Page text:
As such, the true purpose of the Holding Account is to ensure the total expense dollars are EXACTLY the same between the natural and regulatory (FERC or RUS) chart of accounts. The Holding Account is comprised of two sources: traced costs to regulatory indicator 'CAPT' (usually debits); and direct post costs (usually credits) for all capital orders that settle externally to the balance sheet to either Construction in Progress (CIP) or Plant in Service (PIS). These two sources - trace and direct - happen at different times, hence the difference in the account is always the result of these two processes.

Next time: a real-world example.

Monday, June 7, 2010

SAP Business Warehouse Queries with Virtual Key Figures

Today we're going to discuss SAP Business Information Warehouse (BW) query techniques for BW users, consultants, and developers.

As you may know, Virtual Key Figures are used to handle complex algorithms and logic within a Bex query. In this linked white paper, we outline a solution that HPC America developed for one of our utility customers to split (i.e. allocate) the common administrative and general costs and common customer accounts expenses in the FERC 900 series of accounts to electric and gas lines of business based on the percentages derived from two look-up tables using FERC account and year/period. It's impossible to achieve this in a regular Bex query, but our solution worked very well.

Since the query does not use the cache when the virtual key figures are used, it can get slow at times. That depends, of course, on the data volume of the cube (or multi-cubes) and other variables, such as the usage of aggregates.

If you're facing a challenging BW coding issue, don't hesitate to get in touch with us directly for some advice. Download the HPC white paper on Virtual Key Figures.

Tuesday, June 1, 2010

Sustainability and SAP

Many utilities are well aware of the importance of walking the talk when it comes to being good environmental citizens. With so many green initiatives either in the works or already completed, it stands to reason that organizing, tracking, and reporting progress is as imperative as the actions going on to make a business green.

SAP has addressed this with three key products:

  1. Carbon Impact

  2. Sustainability Performance Management (SuPM)

  3. Environmental, Health and Safety (EH&S)

Carbon Impact is all about tracking and reducing a business' carbon footprint. Utilities that want to set an example for their customers to encourage energy conservation and purchases from renewable sources need to show how they themselves are "being green." They can do this by deliberately tracking their progress on environmental issues. The old saying holds true, "You can't change what you don't measure." SAP Carbon Impact is designed with this goal in mind. SAP acquired a company called Clear Standards Inc. to serve as a Web framework for businesses to organize their progress and report it to internal and external stakeholders. At HPC America, we're looking into greater integration between this solution and SAP ERP and SAP Business Objects, to facilitate updates through better automation.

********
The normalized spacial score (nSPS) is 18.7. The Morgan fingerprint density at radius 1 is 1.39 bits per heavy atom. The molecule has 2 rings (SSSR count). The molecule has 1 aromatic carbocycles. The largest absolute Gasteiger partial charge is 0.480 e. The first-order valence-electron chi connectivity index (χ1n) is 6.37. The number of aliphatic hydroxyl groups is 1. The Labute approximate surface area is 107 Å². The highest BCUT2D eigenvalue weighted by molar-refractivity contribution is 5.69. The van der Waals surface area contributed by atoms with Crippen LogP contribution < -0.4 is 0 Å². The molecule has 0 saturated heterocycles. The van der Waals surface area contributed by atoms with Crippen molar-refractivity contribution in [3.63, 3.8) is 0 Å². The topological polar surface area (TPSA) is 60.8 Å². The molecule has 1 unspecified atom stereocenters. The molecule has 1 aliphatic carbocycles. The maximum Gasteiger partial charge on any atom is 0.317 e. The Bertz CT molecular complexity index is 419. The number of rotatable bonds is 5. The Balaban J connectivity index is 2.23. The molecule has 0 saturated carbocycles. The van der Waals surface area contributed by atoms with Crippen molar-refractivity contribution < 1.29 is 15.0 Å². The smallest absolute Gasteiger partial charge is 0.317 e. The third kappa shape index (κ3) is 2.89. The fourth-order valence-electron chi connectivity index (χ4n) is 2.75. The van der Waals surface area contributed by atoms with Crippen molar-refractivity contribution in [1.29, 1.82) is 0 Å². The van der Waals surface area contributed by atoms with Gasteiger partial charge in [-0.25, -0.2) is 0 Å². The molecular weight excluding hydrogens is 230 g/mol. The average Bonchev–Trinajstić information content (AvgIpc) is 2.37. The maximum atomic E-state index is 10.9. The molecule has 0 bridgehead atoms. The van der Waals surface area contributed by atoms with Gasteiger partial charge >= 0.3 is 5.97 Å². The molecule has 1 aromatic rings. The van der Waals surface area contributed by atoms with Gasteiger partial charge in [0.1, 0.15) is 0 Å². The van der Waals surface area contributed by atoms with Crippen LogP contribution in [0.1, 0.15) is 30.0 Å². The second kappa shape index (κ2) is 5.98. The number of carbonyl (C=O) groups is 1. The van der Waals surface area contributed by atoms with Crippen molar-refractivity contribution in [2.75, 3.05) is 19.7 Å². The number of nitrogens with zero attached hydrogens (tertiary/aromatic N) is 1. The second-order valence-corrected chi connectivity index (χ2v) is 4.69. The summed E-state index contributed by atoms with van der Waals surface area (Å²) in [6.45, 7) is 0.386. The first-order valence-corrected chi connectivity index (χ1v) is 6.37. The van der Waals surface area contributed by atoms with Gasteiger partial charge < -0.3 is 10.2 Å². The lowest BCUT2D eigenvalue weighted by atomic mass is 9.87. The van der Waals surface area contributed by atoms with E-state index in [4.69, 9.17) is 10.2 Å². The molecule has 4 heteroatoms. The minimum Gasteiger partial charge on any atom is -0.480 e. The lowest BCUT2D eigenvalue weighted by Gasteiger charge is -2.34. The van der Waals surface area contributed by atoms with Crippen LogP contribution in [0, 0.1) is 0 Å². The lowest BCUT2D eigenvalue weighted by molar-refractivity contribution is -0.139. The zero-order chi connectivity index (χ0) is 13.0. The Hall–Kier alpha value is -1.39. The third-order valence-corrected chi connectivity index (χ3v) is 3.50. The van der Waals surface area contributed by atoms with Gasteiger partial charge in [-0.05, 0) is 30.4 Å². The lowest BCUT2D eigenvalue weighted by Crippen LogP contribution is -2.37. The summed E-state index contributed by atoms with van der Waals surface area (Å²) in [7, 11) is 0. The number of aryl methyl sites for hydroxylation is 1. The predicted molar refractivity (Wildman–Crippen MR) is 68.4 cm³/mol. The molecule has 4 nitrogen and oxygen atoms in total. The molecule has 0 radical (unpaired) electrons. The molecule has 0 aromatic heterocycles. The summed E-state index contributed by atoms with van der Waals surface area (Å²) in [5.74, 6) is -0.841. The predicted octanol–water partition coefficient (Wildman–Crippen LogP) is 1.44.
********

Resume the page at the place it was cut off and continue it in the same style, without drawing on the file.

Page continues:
SAP Sustainability Performance Management (SuPM) is an application for the gathering of data from a variety of sources within an organization. This is a business system designed for middle managers tasked with the execution of their company's policies and objectives to cut CO2 emissions and reduce energy consumption overall, in order to set an example for other businesses as well as the end utility consumer. The application is intended to help measure sustainability-related data and make it actionable, such that managers can transition from analysis to execution more easily.

SAP Environmental, Health and Safety (EH&S) is already part of the Governance Risk and Compliance GRC solution. For many SAP customers, EH&S may be configured and running—but utilities can look to it with renewed interest in pushing the functionality deeper into the organization for more comprehensive coverage.

Within these three solutions, we're anticipating that SuPM will take the spotlight as SAP customers look for a comprehensive tracking and reporting system for sustainability objectives.

Thursday, May 27, 2010

What Makes a Rockstar SAP Consultant?

The diversity of talent within the SAP community is remarkable, from technical specialists and industry experts to problem solvers and instructors. We were recently speaking with a customer about his experience with SAP consultants, and I started thinking about what distinguishes the truly great ones. Obviously this depends to some extent on what you value in a consultant (again, there's so much diversity) but four attributes of SAP Rockstars stand out.